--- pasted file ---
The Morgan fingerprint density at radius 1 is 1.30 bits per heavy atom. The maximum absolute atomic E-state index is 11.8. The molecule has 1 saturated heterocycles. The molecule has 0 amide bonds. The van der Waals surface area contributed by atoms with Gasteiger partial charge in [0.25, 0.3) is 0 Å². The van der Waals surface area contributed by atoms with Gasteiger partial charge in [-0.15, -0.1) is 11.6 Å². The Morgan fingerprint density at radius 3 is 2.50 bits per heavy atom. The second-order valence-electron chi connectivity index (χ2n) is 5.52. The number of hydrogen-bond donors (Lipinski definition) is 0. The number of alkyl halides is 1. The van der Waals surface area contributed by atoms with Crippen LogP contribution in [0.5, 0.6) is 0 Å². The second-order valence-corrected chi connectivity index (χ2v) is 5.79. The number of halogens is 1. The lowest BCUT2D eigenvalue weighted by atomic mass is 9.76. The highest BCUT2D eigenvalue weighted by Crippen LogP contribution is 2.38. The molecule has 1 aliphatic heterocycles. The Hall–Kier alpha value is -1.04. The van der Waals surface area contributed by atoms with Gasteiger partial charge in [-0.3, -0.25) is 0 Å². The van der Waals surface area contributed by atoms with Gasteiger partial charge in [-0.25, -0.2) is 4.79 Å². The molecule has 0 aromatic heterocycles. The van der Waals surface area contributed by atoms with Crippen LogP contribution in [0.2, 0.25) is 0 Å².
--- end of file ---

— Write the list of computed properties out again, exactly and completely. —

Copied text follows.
The Morgan fingerprint density at radius 1 is 1.30 bits per heavy atom. The maximum absolute atomic E-state index is 11.8. The molecule has 1 saturated heterocycles. The molecule has 0 amide bonds. The van der Waals surface area contributed by atoms with Gasteiger partial charge in [0.25, 0.3) is 0 Å². The van der Waals surface area contributed by atoms with Gasteiger partial charge in [-0.15, -0.1) is 11.6 Å². The Morgan fingerprint density at radius 3 is 2.50 bits per heavy atom. The second-order valence-electron chi connectivity index (χ2n) is 5.52. The number of hydrogen-bond donors (Lipinski definition) is 0. The number of alkyl halides is 1. The van der Waals surface area contributed by atoms with Crippen LogP contribution in [0.5, 0.6) is 0 Å². The second-order valence-corrected chi connectivity index (χ2v) is 5.79. The number of halogens is 1. The lowest BCUT2D eigenvalue weighted by atomic mass is 9.76. The highest BCUT2D eigenvalue weighted by Crippen LogP contribution is 2.38. The molecule has 1 aliphatic heterocycles. The Hall–Kier alpha value is -1.04. The van der Waals surface area contributed by atoms with Gasteiger partial charge in [-0.3, -0.25) is 0 Å². The van der Waals surface area contributed by atoms with Gasteiger partial charge in [-0.25, -0.2) is 4.79 Å². The molecule has 0 aromatic heterocycles. The van der Waals surface area contributed by atoms with Crippen LogP contribution in [0.2, 0.25) is 0 Å².